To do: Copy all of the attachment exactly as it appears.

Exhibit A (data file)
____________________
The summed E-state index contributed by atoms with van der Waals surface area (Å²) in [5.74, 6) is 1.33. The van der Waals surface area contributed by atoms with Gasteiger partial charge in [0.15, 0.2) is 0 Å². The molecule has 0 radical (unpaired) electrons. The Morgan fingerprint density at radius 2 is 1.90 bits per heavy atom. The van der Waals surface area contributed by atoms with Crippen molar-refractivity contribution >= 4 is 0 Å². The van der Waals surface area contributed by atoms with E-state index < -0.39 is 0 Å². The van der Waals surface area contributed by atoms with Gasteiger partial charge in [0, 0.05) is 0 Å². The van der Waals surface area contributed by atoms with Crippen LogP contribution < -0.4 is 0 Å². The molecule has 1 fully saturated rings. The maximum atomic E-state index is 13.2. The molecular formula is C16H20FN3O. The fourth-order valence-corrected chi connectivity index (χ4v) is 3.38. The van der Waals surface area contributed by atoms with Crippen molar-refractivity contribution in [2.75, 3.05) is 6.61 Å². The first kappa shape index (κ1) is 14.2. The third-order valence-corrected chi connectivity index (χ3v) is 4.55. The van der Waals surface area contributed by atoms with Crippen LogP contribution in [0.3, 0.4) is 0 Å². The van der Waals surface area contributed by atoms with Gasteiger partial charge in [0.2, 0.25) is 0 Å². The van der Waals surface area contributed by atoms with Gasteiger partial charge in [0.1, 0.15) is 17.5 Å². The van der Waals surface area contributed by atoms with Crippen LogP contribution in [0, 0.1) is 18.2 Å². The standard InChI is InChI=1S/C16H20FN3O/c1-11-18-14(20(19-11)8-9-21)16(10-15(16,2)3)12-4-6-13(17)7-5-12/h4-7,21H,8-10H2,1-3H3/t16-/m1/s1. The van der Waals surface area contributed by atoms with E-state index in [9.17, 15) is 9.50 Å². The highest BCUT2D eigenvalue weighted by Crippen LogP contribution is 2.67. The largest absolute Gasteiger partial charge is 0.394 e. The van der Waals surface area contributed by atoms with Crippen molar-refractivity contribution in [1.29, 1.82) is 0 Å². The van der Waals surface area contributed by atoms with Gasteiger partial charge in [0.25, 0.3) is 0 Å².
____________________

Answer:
The summed E-state index contributed by atoms with van der Waals surface area (Å²) in [5.74, 6) is 1.33. The van der Waals surface area contributed by atoms with Gasteiger partial charge in [0.15, 0.2) is 0 Å². The molecule has 0 radical (unpaired) electrons. The Morgan fingerprint density at radius 2 is 1.90 bits per heavy atom. The van der Waals surface area contributed by atoms with Crippen molar-refractivity contribution >= 4 is 0 Å². The van der Waals surface area contributed by atoms with E-state index < -0.39 is 0 Å². The van der Waals surface area contributed by atoms with Gasteiger partial charge in [0, 0.05) is 0 Å². The van der Waals surface area contributed by atoms with Crippen LogP contribution < -0.4 is 0 Å². The molecule has 1 fully saturated rings. The maximum atomic E-state index is 13.2. The molecular formula is C16H20FN3O. The fourth-order valence-corrected chi connectivity index (χ4v) is 3.38. The van der Waals surface area contributed by atoms with Crippen molar-refractivity contribution in [2.75, 3.05) is 6.61 Å². The first kappa shape index (κ1) is 14.2. The third-order valence-corrected chi connectivity index (χ3v) is 4.55. The van der Waals surface area contributed by atoms with Crippen LogP contribution in [0.3, 0.4) is 0 Å². The van der Waals surface area contributed by atoms with Gasteiger partial charge in [0.2, 0.25) is 0 Å². The van der Waals surface area contributed by atoms with Gasteiger partial charge in [0.1, 0.15) is 17.5 Å². The van der Waals surface area contributed by atoms with Crippen LogP contribution in [0, 0.1) is 18.2 Å². The standard InChI is InChI=1S/C16H20FN3O/c1-11-18-14(20(19-11)8-9-21)16(10-15(16,2)3)12-4-6-13(17)7-5-12/h4-7,21H,8-10H2,1-3H3/t16-/m1/s1. The van der Waals surface area contributed by atoms with E-state index in [9.17, 15) is 9.50 Å². The highest BCUT2D eigenvalue weighted by Crippen LogP contribution is 2.67. The largest absolute Gasteiger partial charge is 0.394 e. The van der Waals surface area contributed by atoms with Crippen molar-refractivity contribution in [1.29, 1.82) is 0 Å². The van der Waals surface area contributed by atoms with Gasteiger partial charge in [0.25, 0.3) is 0 Å².